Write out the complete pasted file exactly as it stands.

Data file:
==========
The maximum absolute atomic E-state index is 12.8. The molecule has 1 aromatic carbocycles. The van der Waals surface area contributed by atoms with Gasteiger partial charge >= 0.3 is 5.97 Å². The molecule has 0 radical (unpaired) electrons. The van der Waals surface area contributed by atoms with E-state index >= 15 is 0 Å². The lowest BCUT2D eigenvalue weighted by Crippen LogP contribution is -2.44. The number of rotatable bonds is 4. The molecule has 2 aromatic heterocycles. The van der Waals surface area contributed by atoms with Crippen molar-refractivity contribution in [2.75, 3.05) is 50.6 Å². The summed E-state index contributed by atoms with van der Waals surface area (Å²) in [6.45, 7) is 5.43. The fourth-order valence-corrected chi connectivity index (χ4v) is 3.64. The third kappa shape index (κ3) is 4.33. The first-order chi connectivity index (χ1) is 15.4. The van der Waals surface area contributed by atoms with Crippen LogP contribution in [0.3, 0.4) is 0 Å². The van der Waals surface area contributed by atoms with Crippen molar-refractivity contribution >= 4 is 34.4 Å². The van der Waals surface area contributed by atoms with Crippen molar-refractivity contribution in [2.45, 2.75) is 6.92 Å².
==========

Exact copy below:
The maximum absolute atomic E-state index is 12.8. The molecule has 1 aromatic carbocycles. The van der Waals surface area contributed by atoms with Gasteiger partial charge >= 0.3 is 5.97 Å². The molecule has 0 radical (unpaired) electrons. The van der Waals surface area contributed by atoms with E-state index >= 15 is 0 Å². The lowest BCUT2D eigenvalue weighted by Crippen LogP contribution is -2.44. The number of rotatable bonds is 4. The molecule has 2 aromatic heterocycles. The van der Waals surface area contributed by atoms with Crippen molar-refractivity contribution in [2.75, 3.05) is 50.6 Å². The summed E-state index contributed by atoms with van der Waals surface area (Å²) in [6.45, 7) is 5.43. The fourth-order valence-corrected chi connectivity index (χ4v) is 3.64. The third kappa shape index (κ3) is 4.33. The first-order chi connectivity index (χ1) is 15.4. The van der Waals surface area contributed by atoms with Crippen LogP contribution in [0.3, 0.4) is 0 Å². The van der Waals surface area contributed by atoms with Crippen molar-refractivity contribution >= 4 is 34.4 Å². The van der Waals surface area contributed by atoms with Crippen molar-refractivity contribution in [2.45, 2.75) is 6.92 Å².